Scott's proposal would increase public school spending to $18.84 billion
Gov. Rick Scott on Monday made a pitch to increase public school spending by $542 million.
The proposed increase falls far short of the $1.2 billlion increase Scott recommended last year, despite the best budget outlook in recent memory.
Still, Scott said his latest recommendation would be enough to push education spending a record high of $18.84 billion.
“We need to provide the tools, training and funding to give our students the best chance for success,” Scott said in a statement.
Scott’s proposal includes:
- $8.4 million in professional development for principals and assistant principals
- $5 million to help teachers transition to the Florida Standards, new education benchmarks based on the Common Core State Standards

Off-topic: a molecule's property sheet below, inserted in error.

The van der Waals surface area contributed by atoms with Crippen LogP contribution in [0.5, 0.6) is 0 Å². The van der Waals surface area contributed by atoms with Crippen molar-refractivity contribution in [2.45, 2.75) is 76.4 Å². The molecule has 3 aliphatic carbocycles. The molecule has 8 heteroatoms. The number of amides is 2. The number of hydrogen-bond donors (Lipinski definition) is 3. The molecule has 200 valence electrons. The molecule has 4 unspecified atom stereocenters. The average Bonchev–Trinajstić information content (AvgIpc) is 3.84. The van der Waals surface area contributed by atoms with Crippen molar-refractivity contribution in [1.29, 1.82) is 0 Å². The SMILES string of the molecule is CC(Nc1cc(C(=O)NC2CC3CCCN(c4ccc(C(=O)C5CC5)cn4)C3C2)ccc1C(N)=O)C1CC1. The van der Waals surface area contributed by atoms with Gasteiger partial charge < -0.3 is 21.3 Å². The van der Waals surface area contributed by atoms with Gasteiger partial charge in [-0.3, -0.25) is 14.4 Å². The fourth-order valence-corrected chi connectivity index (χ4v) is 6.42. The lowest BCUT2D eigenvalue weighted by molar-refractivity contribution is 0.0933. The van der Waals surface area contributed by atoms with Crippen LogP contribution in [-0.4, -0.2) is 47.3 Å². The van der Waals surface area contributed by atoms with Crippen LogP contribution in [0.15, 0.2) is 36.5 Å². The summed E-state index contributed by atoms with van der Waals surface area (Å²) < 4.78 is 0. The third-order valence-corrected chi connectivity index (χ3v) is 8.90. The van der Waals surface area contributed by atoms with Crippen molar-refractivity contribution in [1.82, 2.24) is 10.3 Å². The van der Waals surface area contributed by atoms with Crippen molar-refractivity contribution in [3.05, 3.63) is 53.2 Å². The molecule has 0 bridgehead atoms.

- $3.59 billion for the state university system, including $40 million for oeformance-based incentives
- $2 billion for state colleges
The governor is expected to release his entire budget proposal on Wednesday.
He has already said he will seek $30 million next year for a new workforce training initiative focusing on careers related to STEM (science, technology, engineering and math) occupations, as well as $130 million for Everglades-related projects.
The governor also wants to reduce taxes and fees by $500 million.
Observers have paid close attention to Scott’s proposals for public school spending.
In his first year in office, Scott proposed nearly $3.3 billion in cuts to education. About $1.2 billion of those cuts were included in the final budget for 2012.
One year later, Scott recommended an injection of about $1 billion.
He recommended another $1.2 billion be added to the 2014 education budget. Lawmakers ultimately agreed to add $1 billion, including $480 million that was set aside for teacher raises.
On Monday, Education Commissioner Pam Stewart praised Scott’s latest spending plan.
“This historic commitment to our schools will only improve our state’s reputation as the national leader as the ideal location to learn, work and live,” she said.